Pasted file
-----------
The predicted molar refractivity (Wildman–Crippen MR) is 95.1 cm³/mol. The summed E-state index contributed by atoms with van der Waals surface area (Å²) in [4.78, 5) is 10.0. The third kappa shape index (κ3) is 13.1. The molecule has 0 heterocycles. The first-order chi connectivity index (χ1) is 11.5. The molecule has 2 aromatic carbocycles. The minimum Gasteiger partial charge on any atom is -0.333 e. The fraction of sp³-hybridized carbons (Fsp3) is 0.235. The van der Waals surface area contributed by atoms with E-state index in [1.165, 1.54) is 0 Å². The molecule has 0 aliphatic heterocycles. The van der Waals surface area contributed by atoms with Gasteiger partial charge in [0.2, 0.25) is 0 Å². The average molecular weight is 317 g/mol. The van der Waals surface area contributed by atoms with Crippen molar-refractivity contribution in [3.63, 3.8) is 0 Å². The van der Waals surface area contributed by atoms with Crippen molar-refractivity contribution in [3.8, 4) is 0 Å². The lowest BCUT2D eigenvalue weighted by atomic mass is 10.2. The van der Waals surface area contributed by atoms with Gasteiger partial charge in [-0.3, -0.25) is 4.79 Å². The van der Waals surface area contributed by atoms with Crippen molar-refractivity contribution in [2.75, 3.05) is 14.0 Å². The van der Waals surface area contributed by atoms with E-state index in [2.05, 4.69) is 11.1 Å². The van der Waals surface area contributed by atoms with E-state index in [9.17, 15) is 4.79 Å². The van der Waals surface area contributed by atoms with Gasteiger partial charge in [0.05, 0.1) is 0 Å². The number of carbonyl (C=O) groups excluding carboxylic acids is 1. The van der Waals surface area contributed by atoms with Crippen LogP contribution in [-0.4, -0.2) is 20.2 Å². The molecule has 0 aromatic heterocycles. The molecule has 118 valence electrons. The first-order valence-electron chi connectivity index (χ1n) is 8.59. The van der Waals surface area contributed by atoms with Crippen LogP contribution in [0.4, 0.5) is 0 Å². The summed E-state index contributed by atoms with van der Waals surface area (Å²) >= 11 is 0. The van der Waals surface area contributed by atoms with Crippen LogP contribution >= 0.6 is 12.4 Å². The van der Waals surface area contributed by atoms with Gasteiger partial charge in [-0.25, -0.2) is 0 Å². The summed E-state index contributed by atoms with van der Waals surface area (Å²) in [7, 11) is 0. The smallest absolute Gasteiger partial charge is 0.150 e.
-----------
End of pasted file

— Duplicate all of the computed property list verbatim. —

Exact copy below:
The predicted molar refractivity (Wildman–Crippen MR) is 95.1 cm³/mol. The summed E-state index contributed by atoms with van der Waals surface area (Å²) in [4.78, 5) is 10.0. The third kappa shape index (κ3) is 13.1. The molecule has 0 heterocycles. The first-order chi connectivity index (χ1) is 11.5. The molecule has 2 aromatic carbocycles. The minimum Gasteiger partial charge on any atom is -0.333 e. The fraction of sp³-hybridized carbons (Fsp3) is 0.235. The van der Waals surface area contributed by atoms with E-state index in [1.165, 1.54) is 0 Å². The molecule has 0 aliphatic heterocycles. The van der Waals surface area contributed by atoms with Gasteiger partial charge in [0.2, 0.25) is 0 Å². The average molecular weight is 317 g/mol. The van der Waals surface area contributed by atoms with Crippen molar-refractivity contribution in [3.63, 3.8) is 0 Å². The van der Waals surface area contributed by atoms with Crippen molar-refractivity contribution in [3.8, 4) is 0 Å². The lowest BCUT2D eigenvalue weighted by atomic mass is 10.2. The van der Waals surface area contributed by atoms with Gasteiger partial charge in [-0.3, -0.25) is 4.79 Å². The van der Waals surface area contributed by atoms with Crippen molar-refractivity contribution in [2.75, 3.05) is 14.0 Å². The van der Waals surface area contributed by atoms with E-state index in [2.05, 4.69) is 11.1 Å². The van der Waals surface area contributed by atoms with E-state index in [9.17, 15) is 4.79 Å². The van der Waals surface area contributed by atoms with Gasteiger partial charge in [0.05, 0.1) is 0 Å². The number of carbonyl (C=O) groups excluding carboxylic acids is 1. The van der Waals surface area contributed by atoms with Crippen LogP contribution in [-0.4, -0.2) is 20.2 Å². The molecule has 0 aromatic heterocycles. The molecule has 118 valence electrons. The first-order valence-electron chi connectivity index (χ1n) is 8.59. The van der Waals surface area contributed by atoms with Crippen LogP contribution in [0.4, 0.5) is 0 Å². The summed E-state index contributed by atoms with van der Waals surface area (Å²) >= 11 is 0. The van der Waals surface area contributed by atoms with Crippen LogP contribution >= 0.6 is 12.4 Å². The van der Waals surface area contributed by atoms with Gasteiger partial charge in [-0.25, -0.2) is 0 Å². The summed E-state index contributed by atoms with van der Waals surface area (Å²) in [7, 11) is 0. The smallest absolute Gasteiger partial charge is 0.150 e.